Manning not guilty of aiding the enemy
Whistleblower faces 136 years in prison over other charges
Bradley Manning is escorted from the courthouse at Fort Meade. Photograph: Patrick Semansky
Attorney David Coombs emerged from the military court, relieved and emotional, to cheers from supporters. Many wore black T-shirts emblazoned with the word “truth.”
His client, the army private Bradley Manning responsible for the biggest leak of secret information in US history, had just been found not guilty of the most serious offence against him – aiding the enemy, a charge not used since the US Civil War that carried the threat of life in prison without parole.
“We have won the battle; now need to win the war,” Coombs told about 60 supporters of the soldier who leaked 700,000 battlefield reports, diplomatic cables and videos to anti-secrecy group Wikileaks.
“Today is a good day, but Bradley is by no means out of the fire,” he said, pointing out that his client still faces up to 136 years in prison for 20 offences he was found guilty of.
The defence lawyer said he had worked for the last three years of his life against the “aiding the enemy charge”. He thanked the supporters for their backing, describing them as his “truth battalion”.
Inside the court it took less than four minutes for the judge, Army Colonel Denise Lind, to find Manning guilty on all but one of 21 charges the 25-year-old soldier faced in his court martial that has major ramifications for the ability of investigative journalists across the US to rely on leakers.
Manning was convicted of five counts of espionage, a computer fraud charge and other military offences. He was found guilty of leaking intelligence knowing it would be accessible to the enemy, releasing classified information and disobeying orders.
The army private had “no intent” to provide the enemy with classified information, the judge ruled, but he was “negligent” in releasing the documents to Wikileaks.
Manning was acquitted of one charge under the Espionage Act of leaking an encrypted video that showed a US military airstrike in Farah, Afghanistan, which killed civilians.
Small in stature and dwarfed by the mighty security presence around him in this military court of Fort Meade army base outside Baltimore, Manning stood with his three-man defence team as Lind read her verdict. Prior to the judge’s arrival, Manning sat still, speaking quietly on occasion to his lawyers. There was no reaction as the judge speed-read through her verdict on each of the charges.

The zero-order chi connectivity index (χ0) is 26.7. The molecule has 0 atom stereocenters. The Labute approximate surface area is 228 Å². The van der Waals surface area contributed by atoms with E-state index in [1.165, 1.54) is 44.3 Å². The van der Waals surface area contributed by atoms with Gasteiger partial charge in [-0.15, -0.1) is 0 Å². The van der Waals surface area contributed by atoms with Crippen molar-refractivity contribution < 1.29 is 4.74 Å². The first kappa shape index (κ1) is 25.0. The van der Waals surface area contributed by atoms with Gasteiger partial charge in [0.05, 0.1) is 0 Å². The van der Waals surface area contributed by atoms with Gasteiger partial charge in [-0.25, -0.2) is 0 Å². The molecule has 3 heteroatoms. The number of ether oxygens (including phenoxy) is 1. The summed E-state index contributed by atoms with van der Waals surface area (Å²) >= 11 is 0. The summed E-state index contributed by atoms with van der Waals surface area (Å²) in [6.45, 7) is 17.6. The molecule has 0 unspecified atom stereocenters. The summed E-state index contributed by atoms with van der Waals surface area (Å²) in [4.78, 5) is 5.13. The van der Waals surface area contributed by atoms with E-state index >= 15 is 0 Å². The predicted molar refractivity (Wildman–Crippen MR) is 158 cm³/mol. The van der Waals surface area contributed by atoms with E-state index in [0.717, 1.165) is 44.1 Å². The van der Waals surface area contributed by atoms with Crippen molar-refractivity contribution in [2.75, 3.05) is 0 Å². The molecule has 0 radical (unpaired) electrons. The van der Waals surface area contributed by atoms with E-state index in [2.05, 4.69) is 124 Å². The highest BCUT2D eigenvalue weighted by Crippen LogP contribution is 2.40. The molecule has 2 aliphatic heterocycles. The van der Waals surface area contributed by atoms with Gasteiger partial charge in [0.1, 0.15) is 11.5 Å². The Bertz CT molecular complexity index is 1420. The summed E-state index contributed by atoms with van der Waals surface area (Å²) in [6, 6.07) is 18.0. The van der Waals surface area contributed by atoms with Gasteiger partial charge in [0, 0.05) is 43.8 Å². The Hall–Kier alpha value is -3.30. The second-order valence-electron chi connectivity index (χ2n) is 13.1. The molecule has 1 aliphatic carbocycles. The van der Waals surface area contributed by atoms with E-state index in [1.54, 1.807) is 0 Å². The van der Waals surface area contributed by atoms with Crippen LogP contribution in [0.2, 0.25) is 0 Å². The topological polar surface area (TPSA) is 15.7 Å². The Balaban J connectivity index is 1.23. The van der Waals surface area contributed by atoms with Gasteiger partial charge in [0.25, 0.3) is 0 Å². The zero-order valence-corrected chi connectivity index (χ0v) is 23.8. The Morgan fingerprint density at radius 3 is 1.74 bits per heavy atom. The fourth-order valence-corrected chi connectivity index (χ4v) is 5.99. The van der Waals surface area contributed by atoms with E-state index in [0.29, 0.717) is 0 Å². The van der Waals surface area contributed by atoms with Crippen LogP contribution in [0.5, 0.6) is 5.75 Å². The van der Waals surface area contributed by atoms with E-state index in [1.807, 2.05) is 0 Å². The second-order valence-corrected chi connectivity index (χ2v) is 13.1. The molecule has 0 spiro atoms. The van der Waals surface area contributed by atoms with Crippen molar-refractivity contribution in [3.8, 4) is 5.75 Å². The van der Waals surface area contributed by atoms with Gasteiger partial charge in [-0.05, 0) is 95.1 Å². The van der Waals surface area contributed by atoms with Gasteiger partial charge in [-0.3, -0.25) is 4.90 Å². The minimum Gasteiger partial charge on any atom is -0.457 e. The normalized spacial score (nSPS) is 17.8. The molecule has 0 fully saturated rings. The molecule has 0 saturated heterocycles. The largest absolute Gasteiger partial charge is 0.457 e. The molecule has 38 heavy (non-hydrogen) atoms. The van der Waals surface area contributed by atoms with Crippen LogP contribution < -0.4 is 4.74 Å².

Painted as a publicity-hungry, cunning and reckless traitor by the prosecution and as a naive but well-intentioned young man eager to tell the world about government misconduct by the defence, Manning will continue his battle in a sentencing hearing starting today. To his supporters, Manning is a champion of the truth who brought wrongdoing by the US military to the attention of the public.
“The aiding the enemy charge was the most sinister of the charges so we are happy that is not guilty of that one,” said Emma Cape, campaign organiser of the Bradley Manning Support Network. “We believe that Bradley Manning is a whistleblower and doesn’t deserve to spend decades in prison.”
“He exposed war crimes – this man is a military hero,” said supporter Walter Gafforio, a Vietnam War veteran from New York who was among fewer than 100 people in the small court for the verdict.
Manning, a low-level intelligence analyst, gained access to the trove of sensitive information while serving in Iraq. He has been held in military jails since he was arrested in Iraq in 2010, most notoriously at the Marine Corps base in Quantico, Virginia where he held in a six-by-eight-feet cell 23 hours a day with no natural light. He fought the boredom entertaining himself by making faces in a mirror.
In the sentencing hearing, the prosecution and defence can each call 24 witnesses to make their case for how much time Manning should spend in jail. The prosecution will go first, followed by the defence starting on August 12th before the judge sentences the classified leaker at the end of next month.
The government will point to their assessment of the damage caused by the secret material being published, while Manning’s defence will speak about his mindset when he leaked the information.
Outside the base, drivers leaving the military base shout abuse at Manning supporters holding placards at the entrance. A few beep their horns and wave in solidarity.
Chuck Heyn from north-eastern Pennsylvania, an army medic and Vietnam veteran, says the not-guilty verdict on the aiding the enemy charge is “a big shot in the arm” for whistleblowers, though he had reservations earlier about the “chilling effect” the case would have on people speaking up.
Another Manning supporter, Cathy Phelps from Annapolis, Maryland, said the charges were part of a crackdown on whistleblowers under the Obama administration not seen under any other president.
“There will be more Bradley Mannings because whistleblowers don’t think about the consequences,” she said outside the court. “They think about what is the right thing to do.”